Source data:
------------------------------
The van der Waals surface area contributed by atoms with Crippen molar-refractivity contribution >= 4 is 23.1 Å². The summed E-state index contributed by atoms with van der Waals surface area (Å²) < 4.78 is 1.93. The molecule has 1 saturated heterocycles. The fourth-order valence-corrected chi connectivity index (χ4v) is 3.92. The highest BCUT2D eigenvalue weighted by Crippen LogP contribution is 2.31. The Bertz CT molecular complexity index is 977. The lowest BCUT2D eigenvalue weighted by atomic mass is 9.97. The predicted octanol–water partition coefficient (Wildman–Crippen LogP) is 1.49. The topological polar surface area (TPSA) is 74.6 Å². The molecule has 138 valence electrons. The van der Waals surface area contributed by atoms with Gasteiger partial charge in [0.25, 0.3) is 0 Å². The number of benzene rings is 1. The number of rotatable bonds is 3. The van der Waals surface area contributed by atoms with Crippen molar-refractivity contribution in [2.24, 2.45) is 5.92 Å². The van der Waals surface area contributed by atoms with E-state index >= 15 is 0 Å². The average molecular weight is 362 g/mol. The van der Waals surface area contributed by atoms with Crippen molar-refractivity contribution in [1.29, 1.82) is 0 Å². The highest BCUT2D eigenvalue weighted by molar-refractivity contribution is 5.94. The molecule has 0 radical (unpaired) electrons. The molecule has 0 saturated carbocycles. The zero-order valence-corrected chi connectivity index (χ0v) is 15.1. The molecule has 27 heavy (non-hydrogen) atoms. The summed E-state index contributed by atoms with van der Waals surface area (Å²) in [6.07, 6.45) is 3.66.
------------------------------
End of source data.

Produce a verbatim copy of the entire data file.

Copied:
The van der Waals surface area contributed by atoms with Crippen molar-refractivity contribution >= 4 is 23.1 Å². The summed E-state index contributed by atoms with van der Waals surface area (Å²) < 4.78 is 1.93. The molecule has 1 saturated heterocycles. The fourth-order valence-corrected chi connectivity index (χ4v) is 3.92. The highest BCUT2D eigenvalue weighted by Crippen LogP contribution is 2.31. The Bertz CT molecular complexity index is 977. The lowest BCUT2D eigenvalue weighted by atomic mass is 9.97. The predicted octanol–water partition coefficient (Wildman–Crippen LogP) is 1.49. The topological polar surface area (TPSA) is 74.6 Å². The molecule has 138 valence electrons. The van der Waals surface area contributed by atoms with Gasteiger partial charge in [0.25, 0.3) is 0 Å². The number of benzene rings is 1. The number of rotatable bonds is 3. The van der Waals surface area contributed by atoms with Crippen molar-refractivity contribution in [2.24, 2.45) is 5.92 Å². The van der Waals surface area contributed by atoms with E-state index >= 15 is 0 Å². The average molecular weight is 362 g/mol. The van der Waals surface area contributed by atoms with Crippen molar-refractivity contribution in [1.29, 1.82) is 0 Å². The highest BCUT2D eigenvalue weighted by molar-refractivity contribution is 5.94. The molecule has 0 radical (unpaired) electrons. The molecule has 0 saturated carbocycles. The zero-order valence-corrected chi connectivity index (χ0v) is 15.1. The molecule has 27 heavy (non-hydrogen) atoms. The summed E-state index contributed by atoms with van der Waals surface area (Å²) in [6.07, 6.45) is 3.66.